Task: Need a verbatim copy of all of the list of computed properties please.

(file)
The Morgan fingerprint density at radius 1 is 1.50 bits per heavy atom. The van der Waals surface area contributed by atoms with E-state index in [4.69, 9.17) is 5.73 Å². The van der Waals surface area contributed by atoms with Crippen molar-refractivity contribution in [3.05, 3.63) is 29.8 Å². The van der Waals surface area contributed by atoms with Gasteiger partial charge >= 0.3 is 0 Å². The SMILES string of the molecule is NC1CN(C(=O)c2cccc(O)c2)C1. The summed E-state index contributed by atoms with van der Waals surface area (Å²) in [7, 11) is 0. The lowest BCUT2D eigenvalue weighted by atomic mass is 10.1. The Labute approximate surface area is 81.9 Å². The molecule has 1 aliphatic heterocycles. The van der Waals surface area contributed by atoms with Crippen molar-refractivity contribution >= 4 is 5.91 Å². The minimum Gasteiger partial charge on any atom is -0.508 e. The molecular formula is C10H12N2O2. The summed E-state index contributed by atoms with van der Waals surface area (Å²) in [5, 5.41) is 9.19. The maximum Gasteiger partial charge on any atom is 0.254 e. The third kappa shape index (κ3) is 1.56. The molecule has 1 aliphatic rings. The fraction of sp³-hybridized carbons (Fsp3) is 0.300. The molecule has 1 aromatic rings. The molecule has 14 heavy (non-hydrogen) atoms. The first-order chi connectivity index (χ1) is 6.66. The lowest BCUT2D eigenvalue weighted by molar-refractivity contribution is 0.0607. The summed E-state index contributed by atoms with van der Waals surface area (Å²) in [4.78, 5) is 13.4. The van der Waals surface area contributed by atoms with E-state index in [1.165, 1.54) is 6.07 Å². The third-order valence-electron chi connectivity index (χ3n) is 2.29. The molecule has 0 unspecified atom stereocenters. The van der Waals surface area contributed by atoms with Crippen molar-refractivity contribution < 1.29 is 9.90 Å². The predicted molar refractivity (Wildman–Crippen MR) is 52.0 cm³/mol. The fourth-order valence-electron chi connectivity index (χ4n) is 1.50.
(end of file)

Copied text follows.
The Morgan fingerprint density at radius 1 is 1.50 bits per heavy atom. The van der Waals surface area contributed by atoms with E-state index in [4.69, 9.17) is 5.73 Å². The van der Waals surface area contributed by atoms with Crippen molar-refractivity contribution in [3.05, 3.63) is 29.8 Å². The van der Waals surface area contributed by atoms with Gasteiger partial charge >= 0.3 is 0 Å². The SMILES string of the molecule is NC1CN(C(=O)c2cccc(O)c2)C1. The summed E-state index contributed by atoms with van der Waals surface area (Å²) in [7, 11) is 0. The lowest BCUT2D eigenvalue weighted by atomic mass is 10.1. The Labute approximate surface area is 81.9 Å². The molecule has 1 aliphatic heterocycles. The van der Waals surface area contributed by atoms with Crippen molar-refractivity contribution >= 4 is 5.91 Å². The minimum Gasteiger partial charge on any atom is -0.508 e. The molecular formula is C10H12N2O2. The summed E-state index contributed by atoms with van der Waals surface area (Å²) in [5, 5.41) is 9.19. The maximum Gasteiger partial charge on any atom is 0.254 e. The third kappa shape index (κ3) is 1.56. The molecule has 1 aliphatic rings. The fraction of sp³-hybridized carbons (Fsp3) is 0.300. The molecule has 1 aromatic rings. The molecule has 14 heavy (non-hydrogen) atoms. The first-order chi connectivity index (χ1) is 6.66. The lowest BCUT2D eigenvalue weighted by molar-refractivity contribution is 0.0607. The summed E-state index contributed by atoms with van der Waals surface area (Å²) in [4.78, 5) is 13.4. The van der Waals surface area contributed by atoms with E-state index in [1.165, 1.54) is 6.07 Å². The third-order valence-electron chi connectivity index (χ3n) is 2.29. The molecule has 0 unspecified atom stereocenters. The van der Waals surface area contributed by atoms with Crippen molar-refractivity contribution < 1.29 is 9.90 Å². The predicted molar refractivity (Wildman–Crippen MR) is 52.0 cm³/mol. The fourth-order valence-electron chi connectivity index (χ4n) is 1.50.